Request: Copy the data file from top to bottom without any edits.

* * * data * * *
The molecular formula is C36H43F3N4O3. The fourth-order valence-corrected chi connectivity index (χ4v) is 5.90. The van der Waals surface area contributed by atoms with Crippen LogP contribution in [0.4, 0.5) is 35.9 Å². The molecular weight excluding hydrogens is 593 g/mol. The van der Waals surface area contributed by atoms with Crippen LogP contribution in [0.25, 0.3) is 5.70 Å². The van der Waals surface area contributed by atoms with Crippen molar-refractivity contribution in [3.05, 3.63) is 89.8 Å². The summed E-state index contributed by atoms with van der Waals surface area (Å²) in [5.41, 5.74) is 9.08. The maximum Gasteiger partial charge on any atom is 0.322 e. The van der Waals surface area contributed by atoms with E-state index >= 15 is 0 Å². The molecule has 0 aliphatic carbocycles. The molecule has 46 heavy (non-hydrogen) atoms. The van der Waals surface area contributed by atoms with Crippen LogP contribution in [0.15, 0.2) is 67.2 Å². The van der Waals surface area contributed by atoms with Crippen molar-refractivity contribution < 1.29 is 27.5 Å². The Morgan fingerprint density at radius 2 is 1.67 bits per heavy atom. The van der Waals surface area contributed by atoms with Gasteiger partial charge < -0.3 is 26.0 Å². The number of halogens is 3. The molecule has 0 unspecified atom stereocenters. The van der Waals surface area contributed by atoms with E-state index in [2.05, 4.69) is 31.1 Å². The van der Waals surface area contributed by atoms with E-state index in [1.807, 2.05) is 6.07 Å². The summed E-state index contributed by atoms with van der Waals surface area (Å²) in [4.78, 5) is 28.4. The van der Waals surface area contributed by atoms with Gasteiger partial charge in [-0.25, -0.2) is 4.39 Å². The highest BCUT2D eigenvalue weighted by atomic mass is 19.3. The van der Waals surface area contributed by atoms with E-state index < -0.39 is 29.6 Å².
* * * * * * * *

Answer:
The molecular formula is C36H43F3N4O3. The fourth-order valence-corrected chi connectivity index (χ4v) is 5.90. The van der Waals surface area contributed by atoms with Crippen LogP contribution in [0.4, 0.5) is 35.9 Å². The molecular weight excluding hydrogens is 593 g/mol. The van der Waals surface area contributed by atoms with Crippen LogP contribution in [0.25, 0.3) is 5.70 Å². The van der Waals surface area contributed by atoms with Crippen molar-refractivity contribution in [3.05, 3.63) is 89.8 Å². The summed E-state index contributed by atoms with van der Waals surface area (Å²) in [5.41, 5.74) is 9.08. The maximum Gasteiger partial charge on any atom is 0.322 e. The van der Waals surface area contributed by atoms with E-state index >= 15 is 0 Å². The molecule has 0 aliphatic carbocycles. The molecule has 46 heavy (non-hydrogen) atoms. The van der Waals surface area contributed by atoms with Crippen LogP contribution in [0.15, 0.2) is 67.2 Å². The van der Waals surface area contributed by atoms with Crippen molar-refractivity contribution < 1.29 is 27.5 Å². The Morgan fingerprint density at radius 2 is 1.67 bits per heavy atom. The van der Waals surface area contributed by atoms with Gasteiger partial charge < -0.3 is 26.0 Å². The number of halogens is 3. The molecule has 0 unspecified atom stereocenters. The van der Waals surface area contributed by atoms with E-state index in [2.05, 4.69) is 31.1 Å². The van der Waals surface area contributed by atoms with E-state index in [1.807, 2.05) is 6.07 Å². The summed E-state index contributed by atoms with van der Waals surface area (Å²) in [4.78, 5) is 28.4. The van der Waals surface area contributed by atoms with Gasteiger partial charge in [-0.25, -0.2) is 4.39 Å². The highest BCUT2D eigenvalue weighted by atomic mass is 19.3. The van der Waals surface area contributed by atoms with E-state index < -0.39 is 29.6 Å².